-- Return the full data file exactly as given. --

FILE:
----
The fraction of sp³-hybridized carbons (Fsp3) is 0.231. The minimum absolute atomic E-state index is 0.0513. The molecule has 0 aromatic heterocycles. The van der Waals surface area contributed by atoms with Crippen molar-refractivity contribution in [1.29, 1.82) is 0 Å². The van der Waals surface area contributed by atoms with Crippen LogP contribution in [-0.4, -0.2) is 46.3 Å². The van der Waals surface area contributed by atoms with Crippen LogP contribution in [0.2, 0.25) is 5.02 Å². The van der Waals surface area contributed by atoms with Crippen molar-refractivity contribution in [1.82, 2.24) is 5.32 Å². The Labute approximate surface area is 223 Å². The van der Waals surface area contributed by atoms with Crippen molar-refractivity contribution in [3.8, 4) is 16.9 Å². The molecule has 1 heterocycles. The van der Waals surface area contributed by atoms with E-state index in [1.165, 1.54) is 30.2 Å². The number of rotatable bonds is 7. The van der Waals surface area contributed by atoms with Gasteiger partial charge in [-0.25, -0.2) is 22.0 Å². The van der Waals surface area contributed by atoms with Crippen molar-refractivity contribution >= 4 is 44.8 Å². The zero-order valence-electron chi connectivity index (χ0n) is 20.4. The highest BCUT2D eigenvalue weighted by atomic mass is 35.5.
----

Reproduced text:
The fraction of sp³-hybridized carbons (Fsp3) is 0.231. The minimum absolute atomic E-state index is 0.0513. The molecule has 0 aromatic heterocycles. The van der Waals surface area contributed by atoms with Crippen molar-refractivity contribution in [1.29, 1.82) is 0 Å². The van der Waals surface area contributed by atoms with Crippen LogP contribution in [-0.4, -0.2) is 46.3 Å². The van der Waals surface area contributed by atoms with Crippen LogP contribution in [0.2, 0.25) is 5.02 Å². The van der Waals surface area contributed by atoms with Crippen molar-refractivity contribution in [1.82, 2.24) is 5.32 Å². The Labute approximate surface area is 223 Å². The van der Waals surface area contributed by atoms with Crippen molar-refractivity contribution in [3.8, 4) is 16.9 Å². The molecule has 1 heterocycles. The van der Waals surface area contributed by atoms with E-state index in [1.165, 1.54) is 30.2 Å². The number of rotatable bonds is 7. The van der Waals surface area contributed by atoms with Gasteiger partial charge in [-0.25, -0.2) is 22.0 Å². The van der Waals surface area contributed by atoms with Crippen molar-refractivity contribution >= 4 is 44.8 Å². The zero-order valence-electron chi connectivity index (χ0n) is 20.4. The highest BCUT2D eigenvalue weighted by atomic mass is 35.5.